Although a trade war may not be as destructive as a military war, in both cases many people suffer-often the very people the war was meant to protect.
By attempting to protect a few jobs in inefficient industries, trade restriction often force consumers and business to buy poorly made and relatively expensive domestic products. For example, it is estimated that U.S restrictions on imports of cheap foreign steel during the 1990s, while protecting a few thousand jobs at inefficient American steel manufacturers ended up costing U.S. consumers and business billions of dollars in increased costs for everything from refrigerators to minivans.
The most common trade barriers are quotas, tariffs, and subsidies. By imposing a quota, a country limits the quantity of foreign products that can be imported. A tariff is a tax placed on goods entering a country, raising the price of foreign-made goods. Governments can also use taxpayers money to provide a subsidy to local producers, making the price of local goods artificially lower than imported goods.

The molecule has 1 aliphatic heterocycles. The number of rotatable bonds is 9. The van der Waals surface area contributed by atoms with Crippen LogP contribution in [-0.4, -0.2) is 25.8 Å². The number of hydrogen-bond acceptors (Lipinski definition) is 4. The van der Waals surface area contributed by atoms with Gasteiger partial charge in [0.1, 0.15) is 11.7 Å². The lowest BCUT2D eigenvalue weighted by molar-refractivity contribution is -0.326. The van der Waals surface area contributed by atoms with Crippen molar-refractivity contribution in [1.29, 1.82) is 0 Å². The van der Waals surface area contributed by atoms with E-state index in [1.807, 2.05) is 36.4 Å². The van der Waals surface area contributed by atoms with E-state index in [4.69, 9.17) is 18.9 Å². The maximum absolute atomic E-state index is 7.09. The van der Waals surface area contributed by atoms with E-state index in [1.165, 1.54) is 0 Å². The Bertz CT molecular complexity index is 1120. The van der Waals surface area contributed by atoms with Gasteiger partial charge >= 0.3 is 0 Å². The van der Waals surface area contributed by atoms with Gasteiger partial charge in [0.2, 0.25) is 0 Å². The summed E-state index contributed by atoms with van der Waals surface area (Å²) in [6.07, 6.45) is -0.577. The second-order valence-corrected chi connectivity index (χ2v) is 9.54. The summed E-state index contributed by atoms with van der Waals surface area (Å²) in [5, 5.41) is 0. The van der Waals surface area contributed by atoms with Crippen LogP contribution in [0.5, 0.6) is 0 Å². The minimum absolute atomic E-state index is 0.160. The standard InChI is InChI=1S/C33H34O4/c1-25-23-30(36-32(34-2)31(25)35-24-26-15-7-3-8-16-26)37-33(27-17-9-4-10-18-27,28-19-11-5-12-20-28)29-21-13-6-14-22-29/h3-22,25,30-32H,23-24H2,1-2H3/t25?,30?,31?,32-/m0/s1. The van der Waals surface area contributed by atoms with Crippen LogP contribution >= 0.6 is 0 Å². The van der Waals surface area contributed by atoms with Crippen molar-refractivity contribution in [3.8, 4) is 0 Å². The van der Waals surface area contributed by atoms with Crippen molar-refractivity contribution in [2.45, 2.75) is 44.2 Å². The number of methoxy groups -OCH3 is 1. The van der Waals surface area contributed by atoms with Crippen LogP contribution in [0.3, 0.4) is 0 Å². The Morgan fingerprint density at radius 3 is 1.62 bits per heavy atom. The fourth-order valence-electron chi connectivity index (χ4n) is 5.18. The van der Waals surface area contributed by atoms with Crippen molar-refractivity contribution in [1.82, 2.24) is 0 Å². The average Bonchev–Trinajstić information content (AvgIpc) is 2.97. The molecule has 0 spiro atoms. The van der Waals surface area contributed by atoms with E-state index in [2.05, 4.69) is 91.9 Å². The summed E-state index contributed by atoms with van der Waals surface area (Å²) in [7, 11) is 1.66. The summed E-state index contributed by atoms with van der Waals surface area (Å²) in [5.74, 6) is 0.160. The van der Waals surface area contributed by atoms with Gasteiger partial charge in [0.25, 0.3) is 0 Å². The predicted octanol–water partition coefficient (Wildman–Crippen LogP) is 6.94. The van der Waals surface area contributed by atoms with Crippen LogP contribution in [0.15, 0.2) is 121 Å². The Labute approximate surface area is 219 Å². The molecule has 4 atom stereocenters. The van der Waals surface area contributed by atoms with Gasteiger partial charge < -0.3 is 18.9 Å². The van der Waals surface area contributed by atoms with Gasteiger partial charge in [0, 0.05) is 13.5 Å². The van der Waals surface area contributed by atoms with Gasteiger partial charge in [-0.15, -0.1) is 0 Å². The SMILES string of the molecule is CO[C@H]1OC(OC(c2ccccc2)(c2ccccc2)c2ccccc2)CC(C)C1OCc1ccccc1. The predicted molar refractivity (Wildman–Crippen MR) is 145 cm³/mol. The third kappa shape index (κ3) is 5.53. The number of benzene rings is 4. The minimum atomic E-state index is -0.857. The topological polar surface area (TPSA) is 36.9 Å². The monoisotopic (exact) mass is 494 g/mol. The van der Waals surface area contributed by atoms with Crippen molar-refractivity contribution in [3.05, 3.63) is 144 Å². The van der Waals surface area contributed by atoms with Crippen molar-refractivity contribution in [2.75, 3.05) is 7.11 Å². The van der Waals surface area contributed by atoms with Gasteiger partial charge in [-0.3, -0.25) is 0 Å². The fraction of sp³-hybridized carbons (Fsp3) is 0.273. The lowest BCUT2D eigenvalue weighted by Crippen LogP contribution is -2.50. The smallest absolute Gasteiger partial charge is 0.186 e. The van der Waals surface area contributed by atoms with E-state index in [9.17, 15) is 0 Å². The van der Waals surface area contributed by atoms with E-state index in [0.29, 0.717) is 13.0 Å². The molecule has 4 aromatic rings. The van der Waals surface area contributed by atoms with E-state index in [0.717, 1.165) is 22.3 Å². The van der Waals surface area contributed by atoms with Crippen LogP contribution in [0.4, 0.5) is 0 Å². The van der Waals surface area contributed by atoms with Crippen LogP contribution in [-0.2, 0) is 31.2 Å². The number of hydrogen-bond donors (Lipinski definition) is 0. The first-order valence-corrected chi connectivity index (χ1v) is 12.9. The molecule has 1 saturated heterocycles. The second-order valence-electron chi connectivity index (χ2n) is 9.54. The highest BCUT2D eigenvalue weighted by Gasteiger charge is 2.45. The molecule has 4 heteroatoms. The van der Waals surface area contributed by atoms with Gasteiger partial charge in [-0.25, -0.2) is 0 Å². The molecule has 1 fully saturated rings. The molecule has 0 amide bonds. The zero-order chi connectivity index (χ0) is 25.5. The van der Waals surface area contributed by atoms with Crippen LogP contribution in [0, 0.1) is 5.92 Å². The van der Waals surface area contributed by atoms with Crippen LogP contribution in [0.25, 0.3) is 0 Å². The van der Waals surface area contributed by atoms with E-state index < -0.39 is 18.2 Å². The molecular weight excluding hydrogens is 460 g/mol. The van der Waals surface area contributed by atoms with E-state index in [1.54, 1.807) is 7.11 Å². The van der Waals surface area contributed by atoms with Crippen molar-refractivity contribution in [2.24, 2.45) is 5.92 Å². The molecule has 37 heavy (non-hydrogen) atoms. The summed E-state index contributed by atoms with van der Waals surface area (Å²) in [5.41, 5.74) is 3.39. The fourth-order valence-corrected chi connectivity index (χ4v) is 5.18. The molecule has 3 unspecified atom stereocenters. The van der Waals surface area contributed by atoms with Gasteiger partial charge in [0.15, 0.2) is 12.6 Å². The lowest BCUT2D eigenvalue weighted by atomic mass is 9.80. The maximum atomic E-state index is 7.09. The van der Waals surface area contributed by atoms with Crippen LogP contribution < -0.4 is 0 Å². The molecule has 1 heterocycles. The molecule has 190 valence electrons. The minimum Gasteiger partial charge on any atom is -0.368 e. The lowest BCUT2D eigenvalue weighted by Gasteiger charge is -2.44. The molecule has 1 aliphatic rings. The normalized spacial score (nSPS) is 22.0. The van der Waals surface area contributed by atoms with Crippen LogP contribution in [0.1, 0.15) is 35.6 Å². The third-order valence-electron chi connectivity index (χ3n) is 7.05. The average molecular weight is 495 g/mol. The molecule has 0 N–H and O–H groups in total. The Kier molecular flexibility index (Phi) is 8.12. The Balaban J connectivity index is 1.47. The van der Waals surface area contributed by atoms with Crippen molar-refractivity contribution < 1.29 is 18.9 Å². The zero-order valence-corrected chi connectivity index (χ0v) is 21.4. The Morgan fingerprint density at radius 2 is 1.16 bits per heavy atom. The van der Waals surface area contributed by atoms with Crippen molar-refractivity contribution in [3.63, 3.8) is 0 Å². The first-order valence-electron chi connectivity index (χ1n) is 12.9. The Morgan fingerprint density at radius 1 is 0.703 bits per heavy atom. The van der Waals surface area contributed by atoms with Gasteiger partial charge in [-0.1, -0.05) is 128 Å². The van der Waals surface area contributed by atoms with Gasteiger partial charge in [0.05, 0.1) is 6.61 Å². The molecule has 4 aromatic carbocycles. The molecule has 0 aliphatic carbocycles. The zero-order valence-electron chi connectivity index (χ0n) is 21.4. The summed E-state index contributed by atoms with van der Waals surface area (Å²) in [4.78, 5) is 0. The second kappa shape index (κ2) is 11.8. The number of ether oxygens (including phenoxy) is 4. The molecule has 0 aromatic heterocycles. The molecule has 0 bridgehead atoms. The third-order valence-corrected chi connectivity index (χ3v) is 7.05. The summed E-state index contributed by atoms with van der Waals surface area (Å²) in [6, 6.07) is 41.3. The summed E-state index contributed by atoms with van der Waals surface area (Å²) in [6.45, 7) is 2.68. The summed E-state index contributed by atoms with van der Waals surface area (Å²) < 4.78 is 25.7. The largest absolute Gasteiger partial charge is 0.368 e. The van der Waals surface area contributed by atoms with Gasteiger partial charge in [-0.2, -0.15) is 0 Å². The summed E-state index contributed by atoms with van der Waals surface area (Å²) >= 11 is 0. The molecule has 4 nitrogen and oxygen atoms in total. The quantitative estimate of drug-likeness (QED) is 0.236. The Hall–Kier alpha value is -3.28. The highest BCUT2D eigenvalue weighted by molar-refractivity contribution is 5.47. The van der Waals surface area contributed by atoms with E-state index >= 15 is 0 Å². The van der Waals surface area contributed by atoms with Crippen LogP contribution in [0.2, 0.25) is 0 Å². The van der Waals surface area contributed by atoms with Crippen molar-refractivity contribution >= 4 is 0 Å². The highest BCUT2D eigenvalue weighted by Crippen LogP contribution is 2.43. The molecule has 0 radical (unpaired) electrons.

Trade barriers, like walls between feuding neighbors, are usually imposed unilaterally by one country acting on its own to limit imports. These barriers are usually designed to “temporarily” protect local producers from foreign competition and allow them time to improve productivity. The problem is that local producers, once given the comfort of a protected market, rarely make the sacrifices necessary to improve their products or lower their prices.